- Stanford defeated No. 2 USC, 24–23, on October 6 at Los Angeles Memorial Coliseum. This result was particularly notable for the fact that the Trojans were favored to win the game by 41 points, having carried winning streaks of 35 games at home and 24 games in Pac-10 play into the matchup.
- Oregon State defeated No. 2 California, 31–28, on October 13 at California Memorial Stadium.
- Rutgers defeated No. 2 South Florida, 30–27, on October 18 at Rutgers Stadium.
- Florida State defeated No. 2 Boston College, 27–17, on November 3 at Alumni Stadium.
- Arizona defeated No. 2 Oregon, 34–24, on November 15 at Arizona Stadium.
- No. 3 Missouri defeated No. 2 Kansas, 36-28, on November 24 at Arrowhead Stadium in a Border War rivalry game.
- Pittsburgh defeated No. 2 West Virginia, 13-9, on December 1 at Mountaineer Field in a Backyard Brawl rivalry game.
The No. 1 and No. 2 ranked teams had not lost in the same week of the season since 1996. In 2007 alone, No. 1 and No. 2 fell during the same weekend three times, including in both of the final two weeks of the regular season:
- No. 1 LSU lost to Kentucky 43-37 in three overtimes, and No. 2 California lost to Oregon State 31-28 on October 13.
- No. 1 LSU lost to Arkansas 50–48 in three overtimes on November 23, and No. 2 Kansas lost to No. 3 Missouri 36-28 on November 24.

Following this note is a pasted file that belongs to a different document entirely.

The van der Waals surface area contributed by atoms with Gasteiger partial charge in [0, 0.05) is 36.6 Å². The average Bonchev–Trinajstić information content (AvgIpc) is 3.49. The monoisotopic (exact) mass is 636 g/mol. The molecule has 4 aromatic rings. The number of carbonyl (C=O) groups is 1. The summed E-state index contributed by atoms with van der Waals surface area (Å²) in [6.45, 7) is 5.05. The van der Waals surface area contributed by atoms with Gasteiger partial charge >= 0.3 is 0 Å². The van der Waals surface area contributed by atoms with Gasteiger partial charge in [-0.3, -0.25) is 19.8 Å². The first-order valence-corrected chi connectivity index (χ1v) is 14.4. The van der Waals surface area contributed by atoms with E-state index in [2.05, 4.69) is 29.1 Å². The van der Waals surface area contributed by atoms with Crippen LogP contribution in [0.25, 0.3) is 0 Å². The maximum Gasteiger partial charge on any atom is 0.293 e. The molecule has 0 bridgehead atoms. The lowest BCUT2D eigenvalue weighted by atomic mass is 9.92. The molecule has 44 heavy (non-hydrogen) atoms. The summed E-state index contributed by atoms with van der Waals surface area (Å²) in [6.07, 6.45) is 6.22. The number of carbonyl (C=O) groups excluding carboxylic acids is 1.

- No. 1 Missouri lost to No. 9 Oklahoma 38-17 in the Big 12 Championship Game, and No. 2 West Virginia lost to Pittsburgh 13-9 on December 1.
When the Kansas Jayhawks end up being the only one-loss team among BCS automatic-qualifying teams after bowl season ended, you know there was some serious craziness happening on the gridiron that season.
LSU Emerges from the Chaos
Perhaps even now, twelve years later and on the cusp of the College Football Playoffs, you are still reaping the glory from the results of that fateful last Saturday in 2007. Because when all was said and done, it was LSU maneuvering through lesser deserving teams, from No. 7 to No. 2, and into the national championship game against the latest top-ranked team in the nation–one-loss Ohio State.
It’s all history, of course. Every Tiger fan knows that LSU won. That it fell behind 10-0 and scored 31 unanswered points to throttle the Buckeyes. That Early Doucet was flexing his muscles and Ali Highsmith was crushing the quarterback and offensive coordinator Gary Crowton was emptying the kitchen sink from up there in the play-callers’ booth. That Flynn, after waiting his turn behind top NFL draft pick JaMarcus Russell for three long years, was, in the end, the field general who would lead the LSU Fighting Tigers to their third national championship.
Flynn was named the MVP and would go on to have a productive career in the NFL.
Everyone knows this and yet you may not believe that already a dozen years have passed.
Alas, it is almost time to cheer on this new 2019 version of the Tigers against Oklahoma, Clemson, and Ohio State in the playoffs.
Yes, another opportunity at making history is upon all of us. The faces of the team are different. The approach to game strategy is different. Even the coach is different. And to be wholly honest, that 2007 team wasn’t nearly as good as this year’s Tiger team is.
Yet still, as we wait with bated breath for next Saturday, it’s always fun to remember one remarkable ending to a college football season.
Writer Jeff LeJeune has an M.A. in English, is a high school and college instructor, and is a former college athlete. In addition to his writing work for The Hayride, he is a ghostwriter, editor, and novelist. His website is www.jefflejeune.net.